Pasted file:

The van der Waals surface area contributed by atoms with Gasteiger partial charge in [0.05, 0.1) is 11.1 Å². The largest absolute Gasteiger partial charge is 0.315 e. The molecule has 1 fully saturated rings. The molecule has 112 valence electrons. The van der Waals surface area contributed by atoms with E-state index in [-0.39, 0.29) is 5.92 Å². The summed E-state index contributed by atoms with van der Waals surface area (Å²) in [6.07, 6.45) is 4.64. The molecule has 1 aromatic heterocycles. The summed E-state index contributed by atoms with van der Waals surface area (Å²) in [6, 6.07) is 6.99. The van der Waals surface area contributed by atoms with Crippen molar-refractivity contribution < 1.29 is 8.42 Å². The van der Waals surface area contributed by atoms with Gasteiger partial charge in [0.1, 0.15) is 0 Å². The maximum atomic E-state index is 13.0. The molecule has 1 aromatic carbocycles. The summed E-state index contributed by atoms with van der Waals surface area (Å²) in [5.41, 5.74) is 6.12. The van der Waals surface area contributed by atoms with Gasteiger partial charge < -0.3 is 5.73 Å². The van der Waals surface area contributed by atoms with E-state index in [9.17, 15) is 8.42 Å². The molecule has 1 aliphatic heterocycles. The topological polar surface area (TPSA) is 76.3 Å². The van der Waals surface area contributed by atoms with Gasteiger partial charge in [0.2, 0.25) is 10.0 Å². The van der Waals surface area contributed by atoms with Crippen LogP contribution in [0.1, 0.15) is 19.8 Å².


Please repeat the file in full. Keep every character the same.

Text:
The van der Waals surface area contributed by atoms with Gasteiger partial charge in [0.05, 0.1) is 11.1 Å². The largest absolute Gasteiger partial charge is 0.315 e. The molecule has 1 fully saturated rings. The molecule has 112 valence electrons. The van der Waals surface area contributed by atoms with E-state index in [-0.39, 0.29) is 5.92 Å². The summed E-state index contributed by atoms with van der Waals surface area (Å²) in [6.07, 6.45) is 4.64. The molecule has 1 aromatic heterocycles. The summed E-state index contributed by atoms with van der Waals surface area (Å²) in [6, 6.07) is 6.99. The van der Waals surface area contributed by atoms with Crippen molar-refractivity contribution < 1.29 is 8.42 Å². The van der Waals surface area contributed by atoms with Gasteiger partial charge in [0.1, 0.15) is 0 Å². The maximum atomic E-state index is 13.0. The molecule has 1 aromatic carbocycles. The summed E-state index contributed by atoms with van der Waals surface area (Å²) in [5.41, 5.74) is 6.12. The van der Waals surface area contributed by atoms with Gasteiger partial charge < -0.3 is 5.73 Å². The van der Waals surface area contributed by atoms with E-state index in [9.17, 15) is 8.42 Å². The molecule has 1 aliphatic heterocycles. The topological polar surface area (TPSA) is 76.3 Å². The van der Waals surface area contributed by atoms with Gasteiger partial charge in [0.2, 0.25) is 10.0 Å². The van der Waals surface area contributed by atoms with Crippen LogP contribution in [0.1, 0.15) is 19.8 Å².